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    Speaking of cabin heaters, I tried this little 170w/250w “personal” ceramic heater from Home Depot. Very gentle heat and equipped with a tip-over switch, but it only raised the interior temperature about 10 degrees F after an hour and a half. That could be enough to help many people keep a clear windshield and reduce interior humidity.
    heater.jpg
     
  12. bisco

    bisco cookie crumbler

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    that might work well on the dash if it will stay upright. does it plug into the 12v socket?
     
  13. Nougatti

    Nougatti Member

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    You guys gotta use mains powered heaters... 12V doesn't do shit :p

    My cabin heater is 1900 W btw :p

    It and the block heater connect to the mains via a socket in the front bumper. Image1480704929.919397.jpg

    The interior stays warm at least till the EV range runs out.
     
    #13 Nougatti, Dec 2, 2016
    Last edited: Dec 2, 2016
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  14. Pluggo

    Pluggo Senior Member

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    Works off house current and, yes, it does stand nicely on the dash. I didn't want to mention that because I was afraid someone might have a hissy fit and claim it will crack the windshield. I really don't think it gets that hot and the fan helps prevent heat concentration. Picture a 170w light-bulb a foot away from the glass. Funny thing, the warning sticker is exactly the same one you would see on a heater with 10 times the power: keep "furnishings at least 3 ft from the front of the heater and away from the sides and rear."
     
  15. Nougatti

    Nougatti Member

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    The heat generated from the engine is MUCH MUCH hotter than your little fan, anyway. Why wouldn't THAT crack the windshield on a cold day?
     
  16. Pluggo

    Pluggo Senior Member

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    Excellent point. That should clear up any lingering concerns.
     
  17. Air_Boss

    Air_Boss Senior Member

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    How do you figure? Engine coolant isn't going to be much over 180-190 degrees under normal circumstances, meaning blended airflow heated by engine coolant will be less than that temperature, while electrical resistance heaters and fans often produce much hotter airflow.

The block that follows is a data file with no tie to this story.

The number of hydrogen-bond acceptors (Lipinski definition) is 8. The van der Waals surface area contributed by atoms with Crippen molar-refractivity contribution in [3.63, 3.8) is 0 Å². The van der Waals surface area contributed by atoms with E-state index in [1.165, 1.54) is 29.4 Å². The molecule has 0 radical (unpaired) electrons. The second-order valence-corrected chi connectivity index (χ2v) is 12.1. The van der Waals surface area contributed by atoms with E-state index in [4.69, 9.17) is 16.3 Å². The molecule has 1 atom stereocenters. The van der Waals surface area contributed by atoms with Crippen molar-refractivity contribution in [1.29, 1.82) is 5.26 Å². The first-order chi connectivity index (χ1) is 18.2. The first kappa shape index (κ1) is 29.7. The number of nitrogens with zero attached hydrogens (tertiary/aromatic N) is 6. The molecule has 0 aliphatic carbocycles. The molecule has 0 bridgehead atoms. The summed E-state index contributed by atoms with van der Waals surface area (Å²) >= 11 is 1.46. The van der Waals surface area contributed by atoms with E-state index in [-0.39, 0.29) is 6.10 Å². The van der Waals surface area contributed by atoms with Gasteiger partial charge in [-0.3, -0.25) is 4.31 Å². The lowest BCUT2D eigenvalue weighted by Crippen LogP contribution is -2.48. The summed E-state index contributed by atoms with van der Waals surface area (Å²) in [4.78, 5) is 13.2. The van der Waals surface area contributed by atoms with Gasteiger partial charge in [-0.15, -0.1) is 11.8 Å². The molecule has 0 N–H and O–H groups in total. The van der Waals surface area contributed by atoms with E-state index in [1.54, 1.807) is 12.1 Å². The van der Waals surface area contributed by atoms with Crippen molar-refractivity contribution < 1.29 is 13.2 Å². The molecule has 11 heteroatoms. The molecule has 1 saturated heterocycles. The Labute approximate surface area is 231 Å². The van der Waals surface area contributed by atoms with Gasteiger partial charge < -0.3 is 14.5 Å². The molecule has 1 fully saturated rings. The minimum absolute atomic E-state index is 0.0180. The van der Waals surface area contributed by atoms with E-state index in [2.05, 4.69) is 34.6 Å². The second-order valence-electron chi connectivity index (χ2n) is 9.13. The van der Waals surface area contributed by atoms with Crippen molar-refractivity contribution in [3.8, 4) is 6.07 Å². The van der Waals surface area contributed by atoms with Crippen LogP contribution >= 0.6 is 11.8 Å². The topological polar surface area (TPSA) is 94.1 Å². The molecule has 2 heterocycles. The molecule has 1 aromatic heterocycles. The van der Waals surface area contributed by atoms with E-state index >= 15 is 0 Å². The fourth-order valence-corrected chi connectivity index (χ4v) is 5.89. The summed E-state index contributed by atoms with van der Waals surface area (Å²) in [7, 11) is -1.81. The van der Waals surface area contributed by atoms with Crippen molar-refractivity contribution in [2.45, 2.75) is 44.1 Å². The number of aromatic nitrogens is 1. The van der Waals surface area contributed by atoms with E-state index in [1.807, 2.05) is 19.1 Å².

18. Pluggo

    Pluggo Senior Member

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    Some data points: the 250 watt (850 BTU/hr) heater when aimed directly at a digital thermometer 10 inches away raised the temperature to 92 F after 20 minutes and then held steady. Moving closer, at three inches the temperature went to 121 F after 20 minutes and stayed there. I would not hesitate to use a low-powered heater like this one on my windshield. In actual practice the heater would be as far back on the dash as possible so the stream of air would blow against a wide section of the windshield.
    heater3inches.jpg heater10inches.jpg
     
  19. Nougatti

    Nougatti Member

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    Another thing is that the outside of the windshield is going to get a continuous blast of cold air while driving, at say -20'C, with the same blast of hot air from the vents on the other side. The temperature difference would be yuuuge (to quote Donald Trump). The car is definitely designed for it.
    Now, someone fetch a thermometer and measure the exit air of the vents at "full steam".


    iPhone ?
     
  20. QuantumFireball

    QuantumFireball Active Member

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    It's not crazy at all: Li-ion batteries work best at more or less the same temperatures that humans find comfortable. The batteries are heated or cooled via the cabin in the PIP - you can see the two vents on the sides of the rear seats. I think the Leaf and other EVs actually have a battery heater for cold climates (may be optional depending on region).

    Is it actually improving your effective range, and not just the estimation?